• Hector Balderas, American Democrat politician, Delegate to Democratic National Convention from New Mexico, 2008 [3]CITATION[CLOSE]
    The Political Graveyard: Alphabetical Name Index. (Retrieved 2015, November 3) . Retrieved from http://politicalgraveyard.com/alpha/index.html
  • Sindey Balderas Melgar (b. 1976), Mexican footballer and defender

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Motto


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Motto



The motto was originally a war cry or slogan. Mottoes first began to be shown with arms in the 14th and 15th centuries, but were not in general use until the 17th century. Thus the oldest coats of arms generally do not include a motto. Mottoes seldom form part of the grant of arms: Under most heraldic authorities, a motto is an optional component of the coat of arms, and can be added to or changed at will; many families have chosen not to display a motto.

Motto: Constance et ferme
Motto Translation: Perserverance and decision.


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Balderas Family Crest Products


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Balderas Family Crest Products




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See Also


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See Also




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Citations


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Citations



  1. ^ "New York Passenger Arrival Lists (Ellis Island), 1892-1924," database, FamilySearch (https://familysearch.org/ark:/61903/1:1:JXP8-QZ3 : 6 December 2014), Liboria Balderas, 10 Jun 1908; citing departure port Havana, Cuba, arrival port New York, ship name Saratoga, NARA microfilm publication T715 and M237 (Washington D.C.: National Archives and Records Administration, n.d.).
  2. ^ "New York Passenger Arrival Lists (Ellis Island), 1892-1924," database, FamilySearch (https://familysearch.org/ark:/61903/1:1:JNN6-RM5 : 6 December 2014), Roberto Balderas, 20 Mar 1923; citing departure port Vera Cruz, Mexico, arrival port New York, ship name San Juan, NARA microfilm publication T715 and M237 (Washington D.C.: National Archives and Records Administration, n.d.).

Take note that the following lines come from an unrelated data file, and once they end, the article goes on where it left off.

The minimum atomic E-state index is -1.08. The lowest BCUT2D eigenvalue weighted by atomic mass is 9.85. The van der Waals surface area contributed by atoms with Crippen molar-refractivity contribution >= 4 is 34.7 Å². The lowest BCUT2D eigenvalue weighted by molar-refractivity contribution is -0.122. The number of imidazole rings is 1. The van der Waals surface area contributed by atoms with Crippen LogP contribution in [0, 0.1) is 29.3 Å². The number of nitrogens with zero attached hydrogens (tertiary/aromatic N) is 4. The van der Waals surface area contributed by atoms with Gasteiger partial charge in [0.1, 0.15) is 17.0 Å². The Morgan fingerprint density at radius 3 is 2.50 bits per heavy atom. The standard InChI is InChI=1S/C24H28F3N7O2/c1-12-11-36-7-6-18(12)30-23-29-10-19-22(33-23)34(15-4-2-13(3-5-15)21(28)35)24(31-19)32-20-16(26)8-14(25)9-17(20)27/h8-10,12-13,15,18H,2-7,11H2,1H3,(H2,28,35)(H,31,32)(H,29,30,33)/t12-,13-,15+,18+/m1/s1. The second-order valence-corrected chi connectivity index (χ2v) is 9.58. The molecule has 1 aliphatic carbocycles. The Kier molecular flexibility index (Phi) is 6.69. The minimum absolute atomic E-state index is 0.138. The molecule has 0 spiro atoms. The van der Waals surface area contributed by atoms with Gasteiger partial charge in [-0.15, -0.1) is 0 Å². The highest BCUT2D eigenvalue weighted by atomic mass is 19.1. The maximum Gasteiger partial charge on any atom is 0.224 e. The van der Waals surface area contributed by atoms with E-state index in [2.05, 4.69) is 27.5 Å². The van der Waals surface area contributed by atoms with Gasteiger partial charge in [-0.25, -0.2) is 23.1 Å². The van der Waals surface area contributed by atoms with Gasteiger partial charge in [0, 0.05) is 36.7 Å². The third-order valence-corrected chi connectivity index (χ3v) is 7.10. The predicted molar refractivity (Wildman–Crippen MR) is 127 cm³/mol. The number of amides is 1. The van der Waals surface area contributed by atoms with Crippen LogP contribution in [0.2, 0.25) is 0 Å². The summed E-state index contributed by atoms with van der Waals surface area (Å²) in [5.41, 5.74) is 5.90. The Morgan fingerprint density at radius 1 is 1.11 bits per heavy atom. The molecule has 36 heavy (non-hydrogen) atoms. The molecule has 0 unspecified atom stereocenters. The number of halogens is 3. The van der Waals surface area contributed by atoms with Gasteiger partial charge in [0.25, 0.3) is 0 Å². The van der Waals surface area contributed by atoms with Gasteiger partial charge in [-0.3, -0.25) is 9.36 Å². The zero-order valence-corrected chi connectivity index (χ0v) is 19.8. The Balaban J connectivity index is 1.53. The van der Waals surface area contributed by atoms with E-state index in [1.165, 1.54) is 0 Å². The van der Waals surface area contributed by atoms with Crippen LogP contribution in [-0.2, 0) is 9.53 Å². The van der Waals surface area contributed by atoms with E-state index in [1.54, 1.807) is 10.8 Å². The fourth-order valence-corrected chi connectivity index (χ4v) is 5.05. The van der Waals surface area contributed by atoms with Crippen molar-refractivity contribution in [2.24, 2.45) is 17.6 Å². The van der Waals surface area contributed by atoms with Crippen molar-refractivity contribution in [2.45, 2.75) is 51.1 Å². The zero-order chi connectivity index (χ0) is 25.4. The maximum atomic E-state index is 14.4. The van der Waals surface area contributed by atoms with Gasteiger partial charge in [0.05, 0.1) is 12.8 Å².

3. ^ The Political Graveyard: Alphabetical Name Index. (Retrieved 2015, November 3) . Retrieved from http://politicalgraveyard.com/alpha/index.html

Other References

  1. Egle, William Henry. Pennsylvania Genealogies Scotch-Irish and German. Harrisburg: L.S. Hart, 1886. Print.
  2. Browne, James. The History of Scotland it's Highlands, Regiments and Clans 8 Volumes. Edinburgh: Francis A Niccolls & Co, 1909. Print.
  3. Holt, J.C. Ed. Domesday Studies. Woodbridge: Boydell, 1987. Print. (ISBN 0-85115-477-8).
  4. Skene, William Forbes Edition. Chronicles of the Picts, Chronicles of the Scots and Other Early Memorials of Scottish History. Edinburgh: H.M. General Register House, 1867. Print.
  5. Skordas, Guest. Ed. The Early Settlers of Maryland an Index to Names or Immigrants Complied from Records of Land Patents 1633-1680 in the Hall of Records Annapolis, Maryland. Baltimore: Genealogical Publishing, 1968. Print.
  6. Weis, Frederick Lewis, Walter Lee Sheppard and David Faris. Ancestral Roots of Sixty Colonists Who Came to New England Between 1623 and 1650 7th Edition. Baltimore: Genealogical Publishing, 1992. Print. (ISBN 0806313676).
  7. Barrow, G.W.S Ed. Acts of Malcom IV 1153-65 Volume I Regesta Regum Scottorum 1153-1424. Edinburgh: Edinburgh University Press, 1960. Print.
  8. Colletta, John P. They Came In Ships. Salt Lake City: Ancestry, 1993. Print.
  9. Le Patourel, John. The Norman Empire. New York: Oxford University Press, 1976. Print. (ISBN 0-19-822525-3).
  10. Crozier, William Armstrong Edition. Crozier's General Armory A Registry of American Families Entitled to Coat Armor. New York: Fox, Duffield, 1904. Print.
  11. ...

The Balderas Family Crest was acquired from the Houseofnames.com archives. The Balderas Family Crest was drawn according to heraldic standards based on published blazons. We generally include the oldest published family crest once associated with each surname.

This page was last modified on 27 October 2016 at 15:25.